The success of your Web site comes down to the quality of the words you publish on it. Words are your most basic asset and building block. Metadata, classification, and navigation are made up of words. Your content depends on words. Search engines index words, and people search using words. Why do so many sites regard words with so little respect?
Many people don’t really care about the words they use. They flick them onto a page as they flick dandruff off a coat collar. This disdain is particularly evident on the Web. Trillions of words are published on millions of Web sites. Much of this publishing is of appalling quality.
Many managers don’t view words as important. They pay lip service, sure. But when it comes down to paying more for better writing, they don’t want to hear about it. Rewarding the better writer? They don’t want to know. So their sites remain substandard.
“Never forget that the heart of The Irish Times is its journalism,” stated Conor Brady, recently retired editor of the paper. “Yes it’s wonderful to have a state-of-the-art plant…. But it’s all built on what journalists do.”
Organizations continually fall into the technology trap. Technology is based on promises of automation, greater productivity, reduced costs, and fewer people. In many areas, technology has wonderfully fulfilled this promise, as with building cars and making computers.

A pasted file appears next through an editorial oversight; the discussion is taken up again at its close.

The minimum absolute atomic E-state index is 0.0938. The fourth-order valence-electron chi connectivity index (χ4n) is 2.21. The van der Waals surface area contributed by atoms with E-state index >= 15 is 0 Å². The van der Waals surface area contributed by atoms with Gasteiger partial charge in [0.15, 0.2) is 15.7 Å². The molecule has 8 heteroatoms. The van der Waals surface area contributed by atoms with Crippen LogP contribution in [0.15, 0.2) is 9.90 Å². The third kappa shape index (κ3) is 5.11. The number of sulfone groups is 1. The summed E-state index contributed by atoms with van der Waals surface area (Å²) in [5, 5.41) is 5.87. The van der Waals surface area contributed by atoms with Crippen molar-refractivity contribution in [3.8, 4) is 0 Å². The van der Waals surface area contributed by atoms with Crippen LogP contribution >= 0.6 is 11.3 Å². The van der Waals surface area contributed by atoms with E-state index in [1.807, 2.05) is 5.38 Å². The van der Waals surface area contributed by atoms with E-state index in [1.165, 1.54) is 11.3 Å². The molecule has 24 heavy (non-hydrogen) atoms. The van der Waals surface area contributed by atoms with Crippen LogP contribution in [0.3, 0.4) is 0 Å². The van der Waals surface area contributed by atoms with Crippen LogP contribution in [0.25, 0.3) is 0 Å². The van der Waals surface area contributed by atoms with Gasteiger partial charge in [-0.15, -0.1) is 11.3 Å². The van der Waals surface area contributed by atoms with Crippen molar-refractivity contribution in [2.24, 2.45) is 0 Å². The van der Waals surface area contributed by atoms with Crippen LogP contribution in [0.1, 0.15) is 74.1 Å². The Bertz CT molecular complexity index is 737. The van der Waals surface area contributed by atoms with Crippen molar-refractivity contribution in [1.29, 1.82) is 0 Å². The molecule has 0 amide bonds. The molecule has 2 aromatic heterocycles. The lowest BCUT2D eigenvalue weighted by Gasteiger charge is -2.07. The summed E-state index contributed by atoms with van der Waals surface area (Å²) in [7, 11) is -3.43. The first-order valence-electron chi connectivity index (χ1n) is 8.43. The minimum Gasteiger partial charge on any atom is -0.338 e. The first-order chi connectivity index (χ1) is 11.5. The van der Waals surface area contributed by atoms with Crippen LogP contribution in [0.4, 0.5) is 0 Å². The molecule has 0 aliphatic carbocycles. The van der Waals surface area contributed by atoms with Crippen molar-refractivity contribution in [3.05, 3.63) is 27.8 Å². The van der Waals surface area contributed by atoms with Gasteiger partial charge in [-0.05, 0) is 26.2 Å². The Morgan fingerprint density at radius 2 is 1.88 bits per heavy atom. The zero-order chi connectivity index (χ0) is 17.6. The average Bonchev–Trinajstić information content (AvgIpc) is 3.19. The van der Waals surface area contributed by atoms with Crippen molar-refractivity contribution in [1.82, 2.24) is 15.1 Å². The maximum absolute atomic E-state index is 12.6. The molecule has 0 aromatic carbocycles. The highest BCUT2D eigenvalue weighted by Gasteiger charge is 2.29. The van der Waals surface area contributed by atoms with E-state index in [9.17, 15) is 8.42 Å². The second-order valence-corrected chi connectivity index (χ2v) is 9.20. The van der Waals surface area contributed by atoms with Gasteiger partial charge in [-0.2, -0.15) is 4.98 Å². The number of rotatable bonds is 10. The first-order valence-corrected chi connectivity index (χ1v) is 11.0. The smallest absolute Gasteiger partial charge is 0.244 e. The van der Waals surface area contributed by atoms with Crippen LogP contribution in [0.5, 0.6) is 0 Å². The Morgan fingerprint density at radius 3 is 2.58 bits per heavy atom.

Technology promises little for content. Shakespeare, Joyce, and Yeats didn’t require word processors to express their genius. Some would say word processors facilitate a decline in writing quality.
One writer, explaining why he always wrote the first draft on paper, stated: “My mind moves slower than my fingers.” This is the kernel of the technology/content issue. Without clarity of thought, a capacity for communication, and a way with style, content is nothing. These skills do not come easily. They’re rarely mastered. Technology can impede, rather than encourage, their development.
I ran a workshop recently where we talked about the importance of headings and summaries on the Web. The audience (mainly professional writers) agreed. One lamented the organization he worked for didn’t want to invest in writing skills. The constant refrain was, “How can we automate this?”
You can’t automate the creation of quality content. Someone, somewhere, has to write the stuff. If she’s not good at her job, the process becomes not only redundant but also counter-productive.
Poor content harms your reputation, reduces productivity and profitability, and impacts a company’s value. If you’re not going to do it well, don’t do it at all.
“Never forget we work for the reader,” Conor Brady told his audience. It’s not unusual to find organizations that have given little to no consideration as to who might actually read what’s on their Web sites. Forget your reader and you can forget success. This holds true for an intranet, an extranet, or a public Web site.
Words are tools. Learn how to master them. Technology won’t help. Think, read, and write. A lot.